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Sex determination in fish
© BioMed Central Ltd 2002
- Published: 21 May 2002
- Congenic Strain
- Male Development
- Fish Gene
- Medaka Fish
- Expression Mutant
No equivalent to the mammalian Srysex-determining gene has been found in non-mammalian vertebrates. In an Advanced Online Publication in Nature, Matsuda et al. describe the characterization of the first fish gene required for male development (Nature12 May 2002, DOI://10.1038/nature751).
They chose the medaka fish (Oryzias latipes), a cousin of the zebrafish that is widely used a genetic model organism to study vertebrate development. The major difference between the medaka Y and X chromosomes is thought to be the sex-determining region. Matsuda et al. used a Y congenic strain and a positional cloning approach to narrow down the sex-determining region to a 530 kb region that includes 52 predicted genes. Study of an XY female with a large deletion of the Y chromosome allowed them to narrow the search further, to a 250 kb region with 27 predicted genes. They tested each of these candidates and found just one (which they named DMY) that is expressed exclusively in XY embryos.
DMY encodes a 267 residue protein that has a conserved DM domain with a DNA-binding motif. Matsuda et al. found two XY females with distinct mutations in DMY (one is a loss-of-function mutation and the other is a depressed expression mutant), confirming the importance of DMY in sex determination. DMY is expressed in XY embryos but not XX embryos and is expressed in somatic cells surrounding the germ cells. DMY is homologous to the DMRT1 (DM-related transcription factor 1) protein that is also implicated in mammalian testis differentiation. These results suggest that DMY plays a pivotal role in testicular differentiation and sex determination in fish.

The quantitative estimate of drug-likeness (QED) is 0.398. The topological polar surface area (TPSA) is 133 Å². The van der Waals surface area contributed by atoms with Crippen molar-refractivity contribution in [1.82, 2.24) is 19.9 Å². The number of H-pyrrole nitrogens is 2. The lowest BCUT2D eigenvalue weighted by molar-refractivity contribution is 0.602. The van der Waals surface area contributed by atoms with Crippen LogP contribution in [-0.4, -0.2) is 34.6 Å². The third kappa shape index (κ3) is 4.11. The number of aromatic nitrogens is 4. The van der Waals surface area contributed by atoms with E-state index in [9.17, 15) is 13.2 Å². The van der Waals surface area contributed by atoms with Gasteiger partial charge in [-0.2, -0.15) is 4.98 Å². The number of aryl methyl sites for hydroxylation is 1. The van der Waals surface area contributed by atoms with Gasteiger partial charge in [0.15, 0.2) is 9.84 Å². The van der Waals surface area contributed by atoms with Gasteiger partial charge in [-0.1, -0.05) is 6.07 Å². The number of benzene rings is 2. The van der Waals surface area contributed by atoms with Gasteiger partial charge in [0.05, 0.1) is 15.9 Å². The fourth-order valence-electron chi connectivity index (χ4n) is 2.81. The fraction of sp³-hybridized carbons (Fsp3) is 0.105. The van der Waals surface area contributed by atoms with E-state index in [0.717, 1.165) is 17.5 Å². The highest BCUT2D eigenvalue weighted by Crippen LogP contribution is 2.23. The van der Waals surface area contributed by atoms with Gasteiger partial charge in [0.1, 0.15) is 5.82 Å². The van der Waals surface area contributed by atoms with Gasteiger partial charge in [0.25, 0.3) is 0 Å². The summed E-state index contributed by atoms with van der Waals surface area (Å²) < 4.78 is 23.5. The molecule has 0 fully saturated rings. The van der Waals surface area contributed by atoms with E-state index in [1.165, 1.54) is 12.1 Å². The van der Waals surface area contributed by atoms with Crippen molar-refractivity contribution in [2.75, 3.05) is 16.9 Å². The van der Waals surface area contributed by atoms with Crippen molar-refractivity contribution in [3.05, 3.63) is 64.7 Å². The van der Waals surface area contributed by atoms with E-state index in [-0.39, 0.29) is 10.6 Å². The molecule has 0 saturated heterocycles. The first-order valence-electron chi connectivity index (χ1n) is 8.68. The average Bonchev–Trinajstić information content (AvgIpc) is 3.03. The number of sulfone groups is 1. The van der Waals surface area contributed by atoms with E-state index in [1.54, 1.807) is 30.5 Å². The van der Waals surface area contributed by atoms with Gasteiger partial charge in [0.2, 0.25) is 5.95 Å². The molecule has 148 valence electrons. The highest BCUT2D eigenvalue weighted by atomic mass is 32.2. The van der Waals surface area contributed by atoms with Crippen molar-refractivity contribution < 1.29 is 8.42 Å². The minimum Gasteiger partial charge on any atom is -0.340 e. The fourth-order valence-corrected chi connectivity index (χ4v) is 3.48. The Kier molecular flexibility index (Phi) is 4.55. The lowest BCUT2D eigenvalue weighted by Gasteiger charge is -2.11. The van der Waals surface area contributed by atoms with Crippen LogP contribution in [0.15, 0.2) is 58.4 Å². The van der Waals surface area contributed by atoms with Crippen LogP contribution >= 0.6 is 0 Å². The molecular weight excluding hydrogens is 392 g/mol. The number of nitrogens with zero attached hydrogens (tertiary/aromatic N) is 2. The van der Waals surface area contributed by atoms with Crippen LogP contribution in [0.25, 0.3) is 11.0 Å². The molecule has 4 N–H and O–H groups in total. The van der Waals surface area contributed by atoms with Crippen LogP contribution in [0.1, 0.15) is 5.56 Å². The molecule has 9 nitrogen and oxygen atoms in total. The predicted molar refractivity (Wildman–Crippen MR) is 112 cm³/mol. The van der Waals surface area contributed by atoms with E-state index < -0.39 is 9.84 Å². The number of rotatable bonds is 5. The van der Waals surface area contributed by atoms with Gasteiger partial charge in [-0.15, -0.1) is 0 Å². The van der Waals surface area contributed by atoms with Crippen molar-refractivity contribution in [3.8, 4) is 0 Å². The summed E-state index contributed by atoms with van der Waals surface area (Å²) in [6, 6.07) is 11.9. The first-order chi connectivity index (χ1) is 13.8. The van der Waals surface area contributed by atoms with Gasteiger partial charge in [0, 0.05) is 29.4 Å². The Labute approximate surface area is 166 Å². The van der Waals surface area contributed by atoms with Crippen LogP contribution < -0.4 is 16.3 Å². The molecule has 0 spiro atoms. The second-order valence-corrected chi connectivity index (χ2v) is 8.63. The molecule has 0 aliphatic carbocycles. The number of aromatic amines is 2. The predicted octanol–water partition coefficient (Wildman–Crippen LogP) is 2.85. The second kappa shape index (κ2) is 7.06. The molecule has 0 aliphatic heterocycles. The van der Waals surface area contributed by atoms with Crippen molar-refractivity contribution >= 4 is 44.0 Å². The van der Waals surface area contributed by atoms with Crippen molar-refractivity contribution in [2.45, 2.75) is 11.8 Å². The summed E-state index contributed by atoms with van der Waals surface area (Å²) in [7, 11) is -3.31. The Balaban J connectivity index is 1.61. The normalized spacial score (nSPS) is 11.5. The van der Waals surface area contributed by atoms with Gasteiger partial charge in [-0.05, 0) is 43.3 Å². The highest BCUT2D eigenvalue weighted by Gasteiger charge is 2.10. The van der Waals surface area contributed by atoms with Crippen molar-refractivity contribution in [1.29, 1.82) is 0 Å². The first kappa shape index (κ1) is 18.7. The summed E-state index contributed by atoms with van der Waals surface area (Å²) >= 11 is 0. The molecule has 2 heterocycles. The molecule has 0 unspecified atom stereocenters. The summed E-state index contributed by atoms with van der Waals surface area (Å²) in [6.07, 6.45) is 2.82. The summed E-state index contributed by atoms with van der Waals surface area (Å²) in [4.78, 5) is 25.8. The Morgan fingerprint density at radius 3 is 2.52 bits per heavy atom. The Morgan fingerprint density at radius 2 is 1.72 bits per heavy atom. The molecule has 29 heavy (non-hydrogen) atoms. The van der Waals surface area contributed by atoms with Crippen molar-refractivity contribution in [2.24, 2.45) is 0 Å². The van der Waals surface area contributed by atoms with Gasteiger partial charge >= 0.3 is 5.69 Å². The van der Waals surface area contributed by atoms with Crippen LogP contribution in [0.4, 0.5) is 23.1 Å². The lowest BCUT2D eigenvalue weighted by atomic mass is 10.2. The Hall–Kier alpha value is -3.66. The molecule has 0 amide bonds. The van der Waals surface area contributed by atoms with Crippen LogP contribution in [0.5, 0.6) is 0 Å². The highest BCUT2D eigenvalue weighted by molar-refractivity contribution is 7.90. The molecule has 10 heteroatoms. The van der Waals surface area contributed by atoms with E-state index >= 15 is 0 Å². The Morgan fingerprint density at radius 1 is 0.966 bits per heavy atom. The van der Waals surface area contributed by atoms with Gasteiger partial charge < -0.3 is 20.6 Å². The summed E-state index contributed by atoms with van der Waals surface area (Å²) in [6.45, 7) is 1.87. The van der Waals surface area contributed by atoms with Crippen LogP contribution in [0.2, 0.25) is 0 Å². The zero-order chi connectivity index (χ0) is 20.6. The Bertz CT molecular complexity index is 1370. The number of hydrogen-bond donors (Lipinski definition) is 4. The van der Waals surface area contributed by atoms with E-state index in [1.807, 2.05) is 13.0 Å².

- A gene from the human sex-determining region encodes a protein with homology to a conserved DNA-binding motif.Google Scholar
- Nature, [http://www.nature.com]
- Medaka--a model organism from the far East.Google Scholar
- Dmrt1, a gene related to worm and fly sexual regulators, is required for mammalian testis differentiation.Google Scholar